NASA’s Global Ecosystem Dynamics Research Mission (GEDI) has reached a major milestone with the release of its latest data, which provides the world’s first estimate of stored forests and carbon biomass.
According to whistleblowers quoted by STD, This data fills in important information that once served as a major gap in climate research. These data enable us to study how forests are changing, their role in mitigating climate change, and the regional and global impacts of tree planting and deforestation.
With new data from the Global Ecosystem Dynamics Research mission, climate and ecosystem researchers can quickly find specific regions and study forest structure and carbon content more precisely than ever before.
The Global Ecosystem Dynamics research mission also succeeded in collecting a large amount of information in its first year of research. Global Ecosystem Dynamics Research is a leading high-resolution tool designed specifically for the measurement of vegetation cover.
Research on global ecosystem dynamics from the perspective of the International Space Station rapidly reflects laser pulses onto trees and shrubs, creating accurate 3D maps of forests and parts of the land. The data is processed and networked at a precision of one kilometer (0.39 square miles), allowing researchers to ask questions about forest ecosystems, animal habitats, carbon content and climate change.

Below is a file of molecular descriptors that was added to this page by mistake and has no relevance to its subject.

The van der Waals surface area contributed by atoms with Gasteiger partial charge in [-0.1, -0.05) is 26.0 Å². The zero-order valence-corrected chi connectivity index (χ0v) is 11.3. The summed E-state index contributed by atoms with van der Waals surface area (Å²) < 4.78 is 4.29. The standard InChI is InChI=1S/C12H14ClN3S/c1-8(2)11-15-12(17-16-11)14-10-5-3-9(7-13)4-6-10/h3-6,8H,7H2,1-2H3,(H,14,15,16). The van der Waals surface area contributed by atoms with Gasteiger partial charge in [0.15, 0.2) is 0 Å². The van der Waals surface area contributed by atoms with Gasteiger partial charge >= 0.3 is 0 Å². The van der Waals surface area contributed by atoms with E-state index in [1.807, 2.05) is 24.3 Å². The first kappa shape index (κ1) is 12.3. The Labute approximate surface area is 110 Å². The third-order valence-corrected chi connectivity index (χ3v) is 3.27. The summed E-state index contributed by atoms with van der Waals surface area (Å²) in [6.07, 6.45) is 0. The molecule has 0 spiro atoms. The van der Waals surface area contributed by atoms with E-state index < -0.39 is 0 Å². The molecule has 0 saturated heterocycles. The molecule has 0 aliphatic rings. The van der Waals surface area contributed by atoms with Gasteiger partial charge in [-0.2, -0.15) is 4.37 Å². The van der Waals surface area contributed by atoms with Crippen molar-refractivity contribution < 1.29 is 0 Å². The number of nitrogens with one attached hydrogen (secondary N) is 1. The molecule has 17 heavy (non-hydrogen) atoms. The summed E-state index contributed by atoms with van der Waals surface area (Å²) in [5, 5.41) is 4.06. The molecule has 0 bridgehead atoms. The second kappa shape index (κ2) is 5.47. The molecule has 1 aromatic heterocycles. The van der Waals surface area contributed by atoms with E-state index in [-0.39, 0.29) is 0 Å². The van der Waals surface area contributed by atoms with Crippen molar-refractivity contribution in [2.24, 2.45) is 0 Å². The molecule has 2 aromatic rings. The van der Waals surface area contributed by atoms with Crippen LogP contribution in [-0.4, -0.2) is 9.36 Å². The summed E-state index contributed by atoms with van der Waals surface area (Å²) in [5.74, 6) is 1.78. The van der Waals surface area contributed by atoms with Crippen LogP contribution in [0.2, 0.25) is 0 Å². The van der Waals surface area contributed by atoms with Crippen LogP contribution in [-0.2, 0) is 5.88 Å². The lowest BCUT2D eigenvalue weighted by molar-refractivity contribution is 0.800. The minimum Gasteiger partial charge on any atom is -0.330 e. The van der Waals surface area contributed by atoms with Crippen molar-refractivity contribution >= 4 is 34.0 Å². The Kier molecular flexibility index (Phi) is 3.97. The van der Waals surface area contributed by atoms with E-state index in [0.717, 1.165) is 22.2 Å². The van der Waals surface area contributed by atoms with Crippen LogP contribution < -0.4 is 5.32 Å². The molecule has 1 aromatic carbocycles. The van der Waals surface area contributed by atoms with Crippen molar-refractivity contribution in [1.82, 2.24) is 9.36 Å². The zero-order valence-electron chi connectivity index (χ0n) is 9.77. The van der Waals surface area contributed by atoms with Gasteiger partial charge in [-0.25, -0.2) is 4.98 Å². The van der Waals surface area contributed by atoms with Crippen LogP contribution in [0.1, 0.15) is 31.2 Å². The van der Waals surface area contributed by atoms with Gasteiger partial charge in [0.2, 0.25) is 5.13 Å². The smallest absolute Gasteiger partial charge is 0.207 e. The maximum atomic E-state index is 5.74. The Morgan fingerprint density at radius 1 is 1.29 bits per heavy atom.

Global Ecosystem Dynamics Research has recorded billions of data in orbit in its first three years. The new data product combines global ecosystem dynamics research data with atmospheric and terrestrial leaders to create a global map of biomass that shows the vegetation of the region.
In many parts of the world, researchers say there is great interest in using data from the Global Ecosystem Dynamics research missions to study forests, monitor carbon and describe ecosystem structure to assess biodiversity.
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